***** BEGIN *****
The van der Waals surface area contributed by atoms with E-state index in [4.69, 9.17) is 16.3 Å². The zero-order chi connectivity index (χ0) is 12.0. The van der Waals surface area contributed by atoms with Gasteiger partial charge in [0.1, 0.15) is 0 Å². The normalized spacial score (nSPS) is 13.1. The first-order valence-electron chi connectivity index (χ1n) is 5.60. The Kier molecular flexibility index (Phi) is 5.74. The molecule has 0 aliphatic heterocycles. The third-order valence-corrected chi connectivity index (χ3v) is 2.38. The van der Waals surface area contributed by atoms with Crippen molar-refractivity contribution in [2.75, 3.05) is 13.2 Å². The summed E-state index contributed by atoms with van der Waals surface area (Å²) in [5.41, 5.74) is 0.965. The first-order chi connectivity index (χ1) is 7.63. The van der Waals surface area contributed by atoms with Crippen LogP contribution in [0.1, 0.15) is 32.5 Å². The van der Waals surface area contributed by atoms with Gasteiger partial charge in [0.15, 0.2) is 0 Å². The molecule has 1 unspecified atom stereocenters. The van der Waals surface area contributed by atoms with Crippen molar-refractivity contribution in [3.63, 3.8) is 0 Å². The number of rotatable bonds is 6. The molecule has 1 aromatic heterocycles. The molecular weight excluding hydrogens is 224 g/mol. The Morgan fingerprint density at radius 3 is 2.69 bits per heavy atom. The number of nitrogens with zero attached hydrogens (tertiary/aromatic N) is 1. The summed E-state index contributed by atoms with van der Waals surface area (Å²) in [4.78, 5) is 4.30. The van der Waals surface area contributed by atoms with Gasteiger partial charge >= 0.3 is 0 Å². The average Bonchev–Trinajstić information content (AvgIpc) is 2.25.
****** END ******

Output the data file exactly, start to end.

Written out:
The van der Waals surface area contributed by atoms with E-state index in [4.69, 9.17) is 16.3 Å². The zero-order chi connectivity index (χ0) is 12.0. The van der Waals surface area contributed by atoms with Gasteiger partial charge in [0.1, 0.15) is 0 Å². The normalized spacial score (nSPS) is 13.1. The first-order valence-electron chi connectivity index (χ1n) is 5.60. The Kier molecular flexibility index (Phi) is 5.74. The molecule has 0 aliphatic heterocycles. The third-order valence-corrected chi connectivity index (χ3v) is 2.38. The van der Waals surface area contributed by atoms with Crippen molar-refractivity contribution in [2.75, 3.05) is 13.2 Å². The summed E-state index contributed by atoms with van der Waals surface area (Å²) in [5.41, 5.74) is 0.965. The first-order chi connectivity index (χ1) is 7.63. The van der Waals surface area contributed by atoms with Crippen LogP contribution in [0.1, 0.15) is 32.5 Å². The van der Waals surface area contributed by atoms with Gasteiger partial charge in [0.15, 0.2) is 0 Å². The molecule has 1 unspecified atom stereocenters. The van der Waals surface area contributed by atoms with Crippen molar-refractivity contribution in [3.63, 3.8) is 0 Å². The number of rotatable bonds is 6. The molecule has 1 aromatic heterocycles. The molecular weight excluding hydrogens is 224 g/mol. The Morgan fingerprint density at radius 3 is 2.69 bits per heavy atom. The number of nitrogens with zero attached hydrogens (tertiary/aromatic N) is 1. The summed E-state index contributed by atoms with van der Waals surface area (Å²) in [4.78, 5) is 4.30. The van der Waals surface area contributed by atoms with Gasteiger partial charge >= 0.3 is 0 Å². The average Bonchev–Trinajstić information content (AvgIpc) is 2.25.